If after the Controller’s review of the application he/she is not satisfied that a prima facie case has been made, he/she will notify the applicant. The applicant may then request a hearing within one (1) month from the date of such notification. If the applicant does not request a hearing, the application for a compulsory license will be refused. If the applicant files a request for a hearing, a hearing will be conducted and after hearing, the Controller will make a decision on whether or not to allow or refuse the compulsory license. If the Controller decides to allow the compulsory license, the patentee or other person having an interest in the patent will be notified and the procedure described above will be followed.
After deciding to grant a compulsory license, the Controller will determine the terms and conditions of the license. For example, in the case involving Nexavar®, a non-exclusive, non-assignable license was given Natco. In addition, the Controller initially awarded Bayer a royalty of per cent for sales of Nexavar® by Natco. The IPAB increased this royalty to 7 per cent.
Under Section 92 of the Act, compulsory licenses can be granted on notification by Central Government:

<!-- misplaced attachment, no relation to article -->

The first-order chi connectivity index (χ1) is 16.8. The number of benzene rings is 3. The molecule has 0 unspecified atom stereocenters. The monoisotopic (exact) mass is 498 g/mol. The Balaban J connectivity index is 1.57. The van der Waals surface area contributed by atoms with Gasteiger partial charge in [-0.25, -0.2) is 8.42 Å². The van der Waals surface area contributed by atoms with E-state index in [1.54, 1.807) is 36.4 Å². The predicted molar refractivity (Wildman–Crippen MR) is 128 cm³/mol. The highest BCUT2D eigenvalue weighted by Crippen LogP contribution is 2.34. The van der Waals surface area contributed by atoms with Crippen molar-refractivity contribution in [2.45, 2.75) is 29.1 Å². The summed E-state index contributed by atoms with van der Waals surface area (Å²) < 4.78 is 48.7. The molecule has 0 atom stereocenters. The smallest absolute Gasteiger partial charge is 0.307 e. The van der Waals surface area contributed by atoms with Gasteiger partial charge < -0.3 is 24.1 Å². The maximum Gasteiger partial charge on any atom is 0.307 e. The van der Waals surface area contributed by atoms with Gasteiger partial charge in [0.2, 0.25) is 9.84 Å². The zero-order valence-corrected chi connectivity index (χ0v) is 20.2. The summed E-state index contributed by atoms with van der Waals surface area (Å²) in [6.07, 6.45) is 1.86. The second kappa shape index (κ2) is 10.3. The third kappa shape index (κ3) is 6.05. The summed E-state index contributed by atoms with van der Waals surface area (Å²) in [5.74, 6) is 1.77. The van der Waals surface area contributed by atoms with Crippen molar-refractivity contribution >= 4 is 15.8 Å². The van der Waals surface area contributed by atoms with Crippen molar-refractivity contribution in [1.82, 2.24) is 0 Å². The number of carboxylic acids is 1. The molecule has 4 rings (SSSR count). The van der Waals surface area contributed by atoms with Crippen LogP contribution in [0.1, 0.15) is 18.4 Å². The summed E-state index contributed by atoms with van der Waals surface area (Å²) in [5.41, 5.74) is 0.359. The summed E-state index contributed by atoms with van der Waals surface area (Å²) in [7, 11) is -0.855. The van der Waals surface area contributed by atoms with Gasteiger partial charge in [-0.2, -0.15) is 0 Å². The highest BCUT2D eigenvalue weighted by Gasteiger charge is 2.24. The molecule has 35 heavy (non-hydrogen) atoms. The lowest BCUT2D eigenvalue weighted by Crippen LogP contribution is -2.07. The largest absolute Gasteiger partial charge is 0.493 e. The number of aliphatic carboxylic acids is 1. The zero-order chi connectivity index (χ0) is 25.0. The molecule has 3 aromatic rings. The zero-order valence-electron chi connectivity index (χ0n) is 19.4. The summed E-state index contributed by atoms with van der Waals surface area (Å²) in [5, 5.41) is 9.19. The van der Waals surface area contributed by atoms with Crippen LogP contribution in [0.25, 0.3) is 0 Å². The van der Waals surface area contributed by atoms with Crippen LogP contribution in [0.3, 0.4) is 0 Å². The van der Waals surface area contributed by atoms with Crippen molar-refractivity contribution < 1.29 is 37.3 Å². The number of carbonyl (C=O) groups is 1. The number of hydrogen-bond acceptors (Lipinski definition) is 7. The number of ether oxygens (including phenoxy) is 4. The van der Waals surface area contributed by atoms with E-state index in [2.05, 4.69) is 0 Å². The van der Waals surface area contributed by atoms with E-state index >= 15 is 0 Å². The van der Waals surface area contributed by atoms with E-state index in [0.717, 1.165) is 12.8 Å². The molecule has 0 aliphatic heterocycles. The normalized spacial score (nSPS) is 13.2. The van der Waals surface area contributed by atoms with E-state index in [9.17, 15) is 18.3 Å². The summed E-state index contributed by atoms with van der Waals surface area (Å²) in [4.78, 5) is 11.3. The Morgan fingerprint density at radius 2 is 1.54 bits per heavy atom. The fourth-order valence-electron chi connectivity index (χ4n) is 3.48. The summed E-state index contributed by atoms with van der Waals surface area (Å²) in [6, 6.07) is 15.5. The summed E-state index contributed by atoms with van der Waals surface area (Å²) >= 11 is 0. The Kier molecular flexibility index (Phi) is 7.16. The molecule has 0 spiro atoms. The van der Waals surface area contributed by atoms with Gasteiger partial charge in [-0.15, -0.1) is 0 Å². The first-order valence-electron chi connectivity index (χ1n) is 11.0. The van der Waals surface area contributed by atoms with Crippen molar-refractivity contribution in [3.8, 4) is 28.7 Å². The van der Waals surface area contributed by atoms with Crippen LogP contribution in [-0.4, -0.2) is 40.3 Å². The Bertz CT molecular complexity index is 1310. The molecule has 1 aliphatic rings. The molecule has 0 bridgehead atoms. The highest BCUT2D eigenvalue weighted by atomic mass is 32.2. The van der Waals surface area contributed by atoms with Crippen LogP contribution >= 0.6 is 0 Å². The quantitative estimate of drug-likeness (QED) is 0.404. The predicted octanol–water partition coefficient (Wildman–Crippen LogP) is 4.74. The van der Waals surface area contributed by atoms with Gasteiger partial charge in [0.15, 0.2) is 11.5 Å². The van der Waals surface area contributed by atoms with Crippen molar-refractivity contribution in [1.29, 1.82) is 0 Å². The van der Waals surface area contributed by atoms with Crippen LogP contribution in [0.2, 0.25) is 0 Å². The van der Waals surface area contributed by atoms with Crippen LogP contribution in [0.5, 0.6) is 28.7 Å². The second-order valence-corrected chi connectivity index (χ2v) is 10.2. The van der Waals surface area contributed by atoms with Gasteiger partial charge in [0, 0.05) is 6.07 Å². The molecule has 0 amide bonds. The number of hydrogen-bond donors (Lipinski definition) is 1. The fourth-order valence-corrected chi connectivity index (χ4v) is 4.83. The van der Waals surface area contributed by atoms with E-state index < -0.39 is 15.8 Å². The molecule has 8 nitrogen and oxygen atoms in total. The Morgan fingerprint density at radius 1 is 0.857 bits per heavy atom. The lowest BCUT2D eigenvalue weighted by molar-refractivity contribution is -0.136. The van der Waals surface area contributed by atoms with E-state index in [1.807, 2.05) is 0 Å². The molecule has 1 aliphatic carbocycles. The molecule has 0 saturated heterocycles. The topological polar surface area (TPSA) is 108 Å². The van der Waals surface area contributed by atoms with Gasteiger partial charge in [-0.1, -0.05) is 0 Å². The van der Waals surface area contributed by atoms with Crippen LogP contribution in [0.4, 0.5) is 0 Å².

1. In a case of a national emergency (including a public health crisis), extreme urgency or in the event of public non-commercial use; (Section 92(1)); or
2. For export (Section 92A(1)).
With respect to compulsory licenses granted as a result of national emergency, extreme urgency or as a result of public non-commercial use, such licenses are published by Central Government in the official gazette. Once these licenses are published, the Controller will grant a compulsory license to any interested person who applies for such a license. The granting of compulsory licenses under section 92(1) cannot be challenged by the patentee either through an opposition proceeding or in court. However, the Controller is required to notify the patentee of the granting of the compulsory license under this section.
Grant of Compulsory License for the Export of Pharmaceutical Products:
Article 31 (f) of the TRIPS Agreement undermined the need for the availability of medicines to the countries having less or no manufacturing capacity through importation from other countries. WTO adopted a mechanism to resolve this problem by implementing Para 6 of the Doha Declaration on the TRIPS Agreement and Public Health on August 30, 2003. Obligation under Art 31 (f) of the TRIPS Agreement was thus waived off in case of export of pharmaceutical products to the countries having least or no manufacturing capacity provided the eligible members has made a notification to the Council for TRIPS.